Cop chopper not airborne yet

The Royal Cayman Islands Police
helicopter that arrived last Thursday won’t be taking to the skies right away.

Police Commissioner David Baines
said the helicopter would have to undergo flight tests over the next few weeks
to attain Civil Aviation Authority clearance. RCIPS Air Support Unit members
will also require training and familiarisation with the new aircraft. 

“It depends on how long the
training takes for us to demonstrate and satisfy the Civil Aviation Authority,”
Mr. Baines said.

The chopper needs a police air
operations certificate from the authority, which basically allows the aircraft
to operate lower, and in more extreme flight conditions.  

In the meantime, Mr. Baines said
the Cayman Islands Helicopters aircraft would continue to assist the police
service when air support is required.  

The RCIPS Air
Operations Unit has been busy making plans for the arrival of the aircraft and
training for the staff that will operate it. The unit is based at the the Owen
Roberts International Airport.

The 1999
Eurocopter EC135 model is fitted with FLIR (Forward Looking Infrared) cameras
and broadcast-quality daylight cameras, all with recording ability.

Mr. Baines
said the two-engine aircraft can operate up to 65 miles off shore, though it
does not have floatation devices installed, it can fly long enough on one
engine to ensure safe piloting at that distance. It also has the ability to travel
to all three Islands, the commissioner said.

The helicopter
has aviation police radios that can be used in the Cayman Islands public radio
system and carries a ‘Nightsun’ light capable of lighting up the area of a football
field.

The ‘Skyshout’
public address system is capable of addressing those on the ground.

The helicopter
is also fitted with a video downlink system, which can relay camera images to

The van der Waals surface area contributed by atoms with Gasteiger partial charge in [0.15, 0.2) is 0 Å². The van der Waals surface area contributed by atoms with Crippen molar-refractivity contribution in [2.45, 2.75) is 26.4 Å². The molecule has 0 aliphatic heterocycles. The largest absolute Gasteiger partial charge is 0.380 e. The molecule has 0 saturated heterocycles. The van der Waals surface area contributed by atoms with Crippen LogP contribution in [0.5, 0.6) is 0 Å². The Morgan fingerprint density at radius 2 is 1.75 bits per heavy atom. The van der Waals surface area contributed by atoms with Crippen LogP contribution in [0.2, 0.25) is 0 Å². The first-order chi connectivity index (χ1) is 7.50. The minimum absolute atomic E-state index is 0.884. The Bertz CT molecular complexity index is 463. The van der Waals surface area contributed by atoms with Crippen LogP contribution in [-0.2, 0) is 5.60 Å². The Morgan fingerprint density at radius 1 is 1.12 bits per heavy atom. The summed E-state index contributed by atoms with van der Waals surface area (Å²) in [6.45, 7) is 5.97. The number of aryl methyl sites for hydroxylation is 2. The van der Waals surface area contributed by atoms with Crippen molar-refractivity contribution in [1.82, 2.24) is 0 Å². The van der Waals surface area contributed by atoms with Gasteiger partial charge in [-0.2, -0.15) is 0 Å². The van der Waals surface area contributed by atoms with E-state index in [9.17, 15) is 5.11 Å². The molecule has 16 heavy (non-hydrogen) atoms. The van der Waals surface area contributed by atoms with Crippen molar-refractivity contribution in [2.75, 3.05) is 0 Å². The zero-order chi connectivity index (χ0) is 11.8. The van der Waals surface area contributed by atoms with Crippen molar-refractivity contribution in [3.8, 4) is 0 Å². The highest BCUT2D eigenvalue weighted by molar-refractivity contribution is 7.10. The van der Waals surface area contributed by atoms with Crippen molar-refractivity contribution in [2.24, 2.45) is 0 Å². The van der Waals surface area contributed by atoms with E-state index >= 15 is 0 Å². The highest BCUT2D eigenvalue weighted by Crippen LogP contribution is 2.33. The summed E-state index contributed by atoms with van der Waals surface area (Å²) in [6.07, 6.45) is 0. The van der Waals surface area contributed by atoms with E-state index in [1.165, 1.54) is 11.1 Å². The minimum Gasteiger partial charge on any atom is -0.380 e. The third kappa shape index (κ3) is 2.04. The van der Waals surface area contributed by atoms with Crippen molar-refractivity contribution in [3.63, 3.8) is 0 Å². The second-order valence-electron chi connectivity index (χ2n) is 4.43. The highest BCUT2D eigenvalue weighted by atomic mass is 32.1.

other officers or commanders, giving the benefit of real-time images to those
on the ground.

The helicopter
will not be able to make sea rescues because it is not fitted with a winch.
However, Mr. Baines said the craft would be of great assistance in locating
individuals and pinpointing their location for Marine Unit rescue craft.

The police
service is also looking at the possibility that the helicopter could be used to
transport seriously injured patients from Grand Cayman’s Eastern Districts to
George Town hospital in emergencies.

Long-term
piloting and maintenance support for the aircraft has yet to be decided.

The government
recently received three bids for piloting services and is in the process of
assessing those applications. The provision of maintenance for the helicopter
is also being negotiated.

The pilot
flying the aircraft down from Louisiana – James McAlpine – will be seconded
temporarily to operate it until a bid winner for piloting services has been
announced. A similar arrangement is being made for helicopter maintenance
services.

 “It’s here to make a difference to security on
the Islands,” Commissioner Baines said.

LOCALchopperSTORY

The new RCIPS helicopter lands at Owen Roberts on Thursday.
Brent Fuller
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